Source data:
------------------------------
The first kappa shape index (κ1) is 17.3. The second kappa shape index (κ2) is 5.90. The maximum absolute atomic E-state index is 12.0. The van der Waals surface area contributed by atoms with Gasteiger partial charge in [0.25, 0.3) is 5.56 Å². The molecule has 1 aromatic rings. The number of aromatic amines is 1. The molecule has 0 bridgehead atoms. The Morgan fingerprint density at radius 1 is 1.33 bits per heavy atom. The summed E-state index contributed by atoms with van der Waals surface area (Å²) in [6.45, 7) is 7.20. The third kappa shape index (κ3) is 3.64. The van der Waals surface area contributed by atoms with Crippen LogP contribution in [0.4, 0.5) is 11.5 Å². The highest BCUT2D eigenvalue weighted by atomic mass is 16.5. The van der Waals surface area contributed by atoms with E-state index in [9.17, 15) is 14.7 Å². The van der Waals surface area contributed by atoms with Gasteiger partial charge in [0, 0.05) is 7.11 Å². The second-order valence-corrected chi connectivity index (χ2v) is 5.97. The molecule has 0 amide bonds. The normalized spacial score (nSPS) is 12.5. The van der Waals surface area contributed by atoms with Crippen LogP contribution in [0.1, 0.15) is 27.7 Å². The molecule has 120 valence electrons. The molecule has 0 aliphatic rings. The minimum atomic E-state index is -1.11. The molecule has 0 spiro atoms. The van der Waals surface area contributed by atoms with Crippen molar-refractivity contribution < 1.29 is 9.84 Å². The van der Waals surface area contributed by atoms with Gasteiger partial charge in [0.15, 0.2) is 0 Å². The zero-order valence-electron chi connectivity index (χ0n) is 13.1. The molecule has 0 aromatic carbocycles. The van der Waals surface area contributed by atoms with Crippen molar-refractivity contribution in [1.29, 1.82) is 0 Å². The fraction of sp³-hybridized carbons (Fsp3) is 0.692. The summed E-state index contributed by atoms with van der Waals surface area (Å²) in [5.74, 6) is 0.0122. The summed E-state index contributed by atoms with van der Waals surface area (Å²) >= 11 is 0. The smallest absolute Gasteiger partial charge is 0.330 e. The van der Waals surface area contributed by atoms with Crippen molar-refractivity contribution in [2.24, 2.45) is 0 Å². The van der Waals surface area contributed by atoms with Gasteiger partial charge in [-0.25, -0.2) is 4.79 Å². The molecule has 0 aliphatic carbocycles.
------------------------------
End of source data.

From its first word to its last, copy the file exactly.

The first kappa shape index (κ1) is 17.3. The second kappa shape index (κ2) is 5.90. The maximum absolute atomic E-state index is 12.0. The van der Waals surface area contributed by atoms with Gasteiger partial charge in [0.25, 0.3) is 5.56 Å². The molecule has 1 aromatic rings. The number of aromatic amines is 1. The molecule has 0 bridgehead atoms. The Morgan fingerprint density at radius 1 is 1.33 bits per heavy atom. The summed E-state index contributed by atoms with van der Waals surface area (Å²) in [6.45, 7) is 7.20. The third kappa shape index (κ3) is 3.64. The van der Waals surface area contributed by atoms with Crippen LogP contribution in [0.4, 0.5) is 11.5 Å². The highest BCUT2D eigenvalue weighted by atomic mass is 16.5. The van der Waals surface area contributed by atoms with E-state index in [9.17, 15) is 14.7 Å². The van der Waals surface area contributed by atoms with Gasteiger partial charge in [0, 0.05) is 7.11 Å². The second-order valence-corrected chi connectivity index (χ2v) is 5.97. The molecule has 0 amide bonds. The normalized spacial score (nSPS) is 12.5. The van der Waals surface area contributed by atoms with Crippen LogP contribution in [0.1, 0.15) is 27.7 Å². The molecule has 120 valence electrons. The molecule has 0 aliphatic rings. The minimum atomic E-state index is -1.11. The molecule has 0 spiro atoms. The van der Waals surface area contributed by atoms with Crippen molar-refractivity contribution < 1.29 is 9.84 Å². The van der Waals surface area contributed by atoms with Gasteiger partial charge in [0.15, 0.2) is 0 Å². The zero-order valence-electron chi connectivity index (χ0n) is 13.1. The molecule has 0 aromatic carbocycles. The van der Waals surface area contributed by atoms with Crippen molar-refractivity contribution in [1.29, 1.82) is 0 Å². The fraction of sp³-hybridized carbons (Fsp3) is 0.692. The summed E-state index contributed by atoms with van der Waals surface area (Å²) in [5.74, 6) is 0.0122. The summed E-state index contributed by atoms with van der Waals surface area (Å²) >= 11 is 0. The smallest absolute Gasteiger partial charge is 0.330 e. The van der Waals surface area contributed by atoms with Crippen molar-refractivity contribution in [2.24, 2.45) is 0 Å². The van der Waals surface area contributed by atoms with Gasteiger partial charge in [-0.25, -0.2) is 4.79 Å². The molecule has 0 aliphatic carbocycles.